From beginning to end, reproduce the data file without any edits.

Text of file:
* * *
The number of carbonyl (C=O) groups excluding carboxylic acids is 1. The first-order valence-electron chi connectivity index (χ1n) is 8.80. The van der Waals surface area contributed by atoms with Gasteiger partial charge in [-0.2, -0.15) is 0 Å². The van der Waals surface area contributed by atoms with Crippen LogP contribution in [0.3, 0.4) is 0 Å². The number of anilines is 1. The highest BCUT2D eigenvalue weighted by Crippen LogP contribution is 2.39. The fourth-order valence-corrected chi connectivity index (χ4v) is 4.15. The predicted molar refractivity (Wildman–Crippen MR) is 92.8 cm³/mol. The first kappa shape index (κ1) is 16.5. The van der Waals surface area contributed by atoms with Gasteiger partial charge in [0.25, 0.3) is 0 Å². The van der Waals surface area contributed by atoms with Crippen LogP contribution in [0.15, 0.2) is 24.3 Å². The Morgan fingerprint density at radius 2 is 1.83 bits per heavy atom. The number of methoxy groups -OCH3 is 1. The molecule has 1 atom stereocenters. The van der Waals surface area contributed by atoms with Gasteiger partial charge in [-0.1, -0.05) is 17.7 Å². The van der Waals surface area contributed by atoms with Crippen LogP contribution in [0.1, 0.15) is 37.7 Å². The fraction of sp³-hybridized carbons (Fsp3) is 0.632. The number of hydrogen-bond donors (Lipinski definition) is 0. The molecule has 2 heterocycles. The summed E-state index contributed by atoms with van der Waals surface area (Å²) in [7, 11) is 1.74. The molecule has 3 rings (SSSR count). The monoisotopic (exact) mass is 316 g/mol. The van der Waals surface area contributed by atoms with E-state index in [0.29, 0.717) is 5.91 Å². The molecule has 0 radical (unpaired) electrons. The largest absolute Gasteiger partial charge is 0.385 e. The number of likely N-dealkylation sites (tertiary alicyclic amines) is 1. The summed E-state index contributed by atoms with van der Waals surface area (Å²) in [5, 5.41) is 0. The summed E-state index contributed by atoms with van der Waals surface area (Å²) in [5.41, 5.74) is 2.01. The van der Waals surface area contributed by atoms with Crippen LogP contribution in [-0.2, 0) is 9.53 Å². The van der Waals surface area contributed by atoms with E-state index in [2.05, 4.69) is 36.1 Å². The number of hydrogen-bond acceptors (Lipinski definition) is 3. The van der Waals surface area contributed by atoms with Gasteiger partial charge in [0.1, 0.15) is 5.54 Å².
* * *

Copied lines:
The number of carbonyl (C=O) groups excluding carboxylic acids is 1. The first-order valence-electron chi connectivity index (χ1n) is 8.80. The van der Waals surface area contributed by atoms with Gasteiger partial charge in [-0.2, -0.15) is 0 Å². The van der Waals surface area contributed by atoms with Crippen LogP contribution in [0.3, 0.4) is 0 Å². The number of anilines is 1. The highest BCUT2D eigenvalue weighted by Crippen LogP contribution is 2.39. The fourth-order valence-corrected chi connectivity index (χ4v) is 4.15. The predicted molar refractivity (Wildman–Crippen MR) is 92.8 cm³/mol. The first kappa shape index (κ1) is 16.5. The van der Waals surface area contributed by atoms with Gasteiger partial charge in [0.25, 0.3) is 0 Å². The van der Waals surface area contributed by atoms with Crippen LogP contribution in [0.15, 0.2) is 24.3 Å². The Morgan fingerprint density at radius 2 is 1.83 bits per heavy atom. The number of methoxy groups -OCH3 is 1. The molecule has 1 atom stereocenters. The van der Waals surface area contributed by atoms with Gasteiger partial charge in [-0.1, -0.05) is 17.7 Å². The van der Waals surface area contributed by atoms with Crippen LogP contribution in [0.1, 0.15) is 37.7 Å². The fraction of sp³-hybridized carbons (Fsp3) is 0.632. The number of hydrogen-bond donors (Lipinski definition) is 0. The molecule has 2 heterocycles. The summed E-state index contributed by atoms with van der Waals surface area (Å²) in [7, 11) is 1.74. The molecule has 3 rings (SSSR count). The monoisotopic (exact) mass is 316 g/mol. The van der Waals surface area contributed by atoms with E-state index in [0.29, 0.717) is 5.91 Å². The molecule has 0 radical (unpaired) electrons. The largest absolute Gasteiger partial charge is 0.385 e. The number of likely N-dealkylation sites (tertiary alicyclic amines) is 1. The summed E-state index contributed by atoms with van der Waals surface area (Å²) in [5, 5.41) is 0. The summed E-state index contributed by atoms with van der Waals surface area (Å²) in [5.41, 5.74) is 2.01. The van der Waals surface area contributed by atoms with Crippen LogP contribution in [-0.2, 0) is 9.53 Å². The van der Waals surface area contributed by atoms with E-state index in [2.05, 4.69) is 36.1 Å². The number of hydrogen-bond acceptors (Lipinski definition) is 3. The van der Waals surface area contributed by atoms with Gasteiger partial charge in [0.1, 0.15) is 5.54 Å².